Health and Safety Executive
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Farming safety gains wiped out, new statistics reveal

A sharp rise in the number of people killed or seriously injured on British farms has wiped out previously achieved safety gains.

New figures released by the Health and Safety Executive (HSE) show that in Britain between April 2009 and March 2010, the number of reported major injuries, such as broken bones or amputations, rose to 640, up from 599 the previous year.

The number of major injuries has now increased by more than 40 per cent in the last three years.

In June it was announced that 38 people died as a result of work on farms last year - up from 25 twelve months ago and above the average of 37 for the previous five years. With a rate of fatal injuries to workers in 2009/10 of 8 per 100,000, agriculture remains Britain's most dangerous industry.

Sandy Blair, HSE's Board champion for agriculture, said:

"The agricultural community has responded magnificently to our Make the Promise campaign to improve safety in farming, and we've seen everyone from industry leaders like the National Farmers Unions for England, Scotland and Wales to individual farmers getting behind the initiative.

"But these figures show the reality of what we are dealing with - deaths have returned to previous levels and serious injuries are still steadily increasing.

"This isn't about statistics - it is about the farming community itself being able to take action to prevent these serious, life-changing or life-ending injuries. If we're going to see sustainable change, it needs to be led from within farming itself.

"More worrying is the estimate that only around 30 per cent of agricultural injuries are reported.

"Each death or injury leaves a trail of misery and suffering for individuals and farming families. It's more important than ever that we work together to get this right."

NFU President, Peter Kendall, said:

"The HSE's figures make sobering reading and must strengthen the industry's determination to reverse this tragic record.

"All too frequently someone dies or is seriously injured in a farm accident. These accidents destroy lives and have a devastating impact on the families and businesses.

"As a farmer I know our workplace can be unpredictable, so working safe can be a big challenge. But we know better than any regulator the solutions to staying safe on farm. The NFU is determined to play its part in trying to reduce farm fatalities, dispel the myths and change traditional attitudes.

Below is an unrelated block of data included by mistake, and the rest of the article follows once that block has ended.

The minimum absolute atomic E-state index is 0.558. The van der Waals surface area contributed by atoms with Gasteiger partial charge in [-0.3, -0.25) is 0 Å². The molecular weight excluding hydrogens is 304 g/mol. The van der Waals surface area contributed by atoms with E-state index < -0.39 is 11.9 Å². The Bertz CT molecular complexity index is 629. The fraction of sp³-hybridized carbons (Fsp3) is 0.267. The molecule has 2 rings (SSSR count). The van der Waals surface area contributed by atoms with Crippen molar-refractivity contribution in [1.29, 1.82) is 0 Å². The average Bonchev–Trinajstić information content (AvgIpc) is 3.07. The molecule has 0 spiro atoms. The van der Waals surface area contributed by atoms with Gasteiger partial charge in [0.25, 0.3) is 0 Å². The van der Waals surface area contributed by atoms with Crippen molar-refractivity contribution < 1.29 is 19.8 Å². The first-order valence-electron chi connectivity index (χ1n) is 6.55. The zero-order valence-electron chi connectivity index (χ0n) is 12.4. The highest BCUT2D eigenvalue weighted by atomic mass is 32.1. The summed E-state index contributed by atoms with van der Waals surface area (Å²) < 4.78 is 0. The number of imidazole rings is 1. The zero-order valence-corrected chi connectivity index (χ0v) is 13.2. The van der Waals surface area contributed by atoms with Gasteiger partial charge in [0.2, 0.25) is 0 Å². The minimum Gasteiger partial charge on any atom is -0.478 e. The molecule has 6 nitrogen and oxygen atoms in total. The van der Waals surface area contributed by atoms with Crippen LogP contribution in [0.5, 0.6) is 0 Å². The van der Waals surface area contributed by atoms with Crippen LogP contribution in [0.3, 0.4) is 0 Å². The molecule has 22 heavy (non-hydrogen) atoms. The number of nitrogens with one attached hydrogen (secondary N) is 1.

"That is why the NFU hosted the Farm Safety Summit in September with HSE and why I was so encouraged by the positive and constructive discussion across our industry."

Across all industries in 2009/10, 152 workers were fatally injured in Britain - down from 179 the previous year. This is the lowest level on record, with 2.1 deaths per 100,000 workers.

Although only around 1.5 per cent of the working population is employed in agriculture, it accounted for one in four work-related deaths last year.

The number of injuries serious enough to keep farmers off work for three or more days fell slightly, to 1096 from 1188. Estimated levels of work-related ill health in agriculture have also gone down.

Notes to editors:

  1. The statistics are available online at http://www.hse.gov.uk/statistics/index.htm1
  2. The Labour Force Survey is a survey of households living at private addresses in the UK. Its purpose is to provide information on the UK labour market which can then be used to develop, manage, evaluate and report on labour market policies, and includes questions about work-related ill health, which HSE then publishes. The survey is managed by the Office for National Statistics in Britain.
  3. The reporting of health and safety incidents at work is a statutory requirement, set out under the Reporting of Injuries, Diseases and Dangerous Occurrences Regulations 1995 (RIDDOR). A reportable incident includes: a death or major injury; any accident which does not result in major injury, but the injured person still has to take four or more days off their normal work to recover; a work-related disease; a member of the public being injured as a result of work-related activity and taken to hospital for treatment; or a dangerous occurrence (which does not result in a serious injury, but could have done).
  4. The Health and Safety Executive is Britain's national regulator for workplace health and safety. It aims to prevent death, injury and ill health. It does so through research, information and advice, promoting training, new or revised regulations and codes of practice, and working with local authority partners by inspection, investigation and enforcement. www.hse.gov.uk2

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